In November of 2016, we had our first recording session at my studio - The Compound in Fremantle - one producer, the trio and I. “The trio and I"? I know that sounds weird, but it was like I was split between what I had always done as a member of this tight-knit group and myself as an individual trying to realize a very personal vision. My sensitivity to everything was at an all-time high; partly due to anxiety and partly because my production ideas were so much more distilled than in the past. Grant and Byron couldn’t be more conducive to making great music but I was different this time - “it’s not you, it’s me!” I needed to find the mental and emotional environment that would help bring this album to life and for some reason, this way wasn’t working for me. The only songs we kept from that session were “Bully” and “You Don’t Have To Be Angry Anymore.” Classic! Here comes the baggage. Move through it.

Eventually, I had two other sessions - one with a different producer and the trio and another with a producer and just myself. Both sessions highlighted my ever-growing need to be alone as much as possible whilst making this album. That last session came after one of my worst anxiety episodes and turned out to be the turning point. We’d relocated to Melbourne for two months to spend time with Danielle’s family while she recorded her album with a dear friend of ours, Tommy Spender. At this point, I was happy just to be of service to the family and my wife’s career. I was so lost that it was actually a relief to step back from my music, drop anchor and attend to homeschooling our son while my partner was having the exact opposite flow with her recording process. “Let go and go with the flow!” Easier said than done, of course. Eventually, at Danielle’s wise insistence, I set up a small session with our longtime comrade and producer Jan Skubiszewski. This felt like a safe place - the right time and right person to bring a song home. Just Jan and I. No trio. It was uncharted territory, but “Tell Me Why” came out of this third session. Between my laptop demos with their beats and synths and Jan’s extensive experience with hip-hop, dance and band production, I was finally finding a new way of working - a new way of wrangling the brumbies.

Before starting the next recording block, Kav Temperley (Eskimo Joe) asked me to be part of a writing session. Through the co-writing process, I managed to wrangle a couple more unfinished songs into the muster. “We Want More” and the song that would become the name of this album were written in that session. ”Home” started to scratch the surface of the emotional and sonic landscape that would become the bedrock of this body of work.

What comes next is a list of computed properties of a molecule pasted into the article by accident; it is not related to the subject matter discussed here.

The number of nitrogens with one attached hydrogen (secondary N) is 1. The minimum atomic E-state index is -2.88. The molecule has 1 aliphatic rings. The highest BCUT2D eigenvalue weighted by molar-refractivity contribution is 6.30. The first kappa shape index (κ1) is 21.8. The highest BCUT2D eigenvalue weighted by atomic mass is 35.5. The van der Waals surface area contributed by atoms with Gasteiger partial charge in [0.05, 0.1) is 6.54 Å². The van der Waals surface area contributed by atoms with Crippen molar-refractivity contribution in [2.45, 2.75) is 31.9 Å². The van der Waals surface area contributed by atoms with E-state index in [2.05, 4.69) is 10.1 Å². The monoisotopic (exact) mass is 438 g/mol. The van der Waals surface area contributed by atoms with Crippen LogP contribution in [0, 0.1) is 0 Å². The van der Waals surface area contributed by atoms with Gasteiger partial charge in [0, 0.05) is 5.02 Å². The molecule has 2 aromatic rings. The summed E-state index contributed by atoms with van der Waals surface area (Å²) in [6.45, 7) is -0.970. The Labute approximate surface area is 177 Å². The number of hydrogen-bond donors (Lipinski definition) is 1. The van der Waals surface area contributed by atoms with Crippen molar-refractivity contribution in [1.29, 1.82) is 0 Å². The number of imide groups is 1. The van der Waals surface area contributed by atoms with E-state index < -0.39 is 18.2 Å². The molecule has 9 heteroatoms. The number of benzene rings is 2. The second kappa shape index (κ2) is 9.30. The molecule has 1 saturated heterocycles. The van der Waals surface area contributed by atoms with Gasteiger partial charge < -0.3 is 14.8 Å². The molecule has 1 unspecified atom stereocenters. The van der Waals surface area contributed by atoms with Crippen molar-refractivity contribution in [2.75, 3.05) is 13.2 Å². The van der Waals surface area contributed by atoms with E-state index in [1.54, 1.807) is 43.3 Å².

Certain relationship themes solidified into songs over the course of this time. The boy walking around in a man’s body seemed to be the recurring archetype that I had been unpacking and exploring and “Miss Your Love” was my way of processing my own journey.

Keep. Moving. Through. It. The fourth session started again at the Compound. Back in the trio format, I was collecting group percussion for new tracks and also tracked some great drums and bass for “Tahitian Blue.” After that, I set course back east to Jan’s new Red Moon studios in rural Victoria to start in earnest and complete this album with just him and me.

Fifth time lucky. No Compound or Trio. I had to surrender all my preconceived ideas on how I thought things should be and flow with how they wanted to be. Once we built up the basic tracks, Byron and Grant came into beef up the beats and bass, bringing what only those two fine musicians could bring. Within a couple of months, we made a body of work that reflects the inner and outer worlds I was experiencing and observing in this challenging chapter of my life. As dark as all this probably sounds, there’s a lot of redemption on this album. It turns out that breakdowns can lead to breakthroughs if you’re willing to get under the bonnet and get your hands dirty.



Throughout the years that it took to make this album there were tears and frustration, confusion and chaos. But, there was family and friends, honesty and vulnerability, gardens and harvest, service and surrender. And amongst it all, ultimately, there was joy. Hell, even an earnest love song I've had for 13 years in “Just Call” finally finished and offered itself up for the saddle. What you’re hearing is the destination, but getting here felt like an odyssey; some rite of passage that I couldn’t go around, couldn’t go over, and couldn’t go under. I had to go through.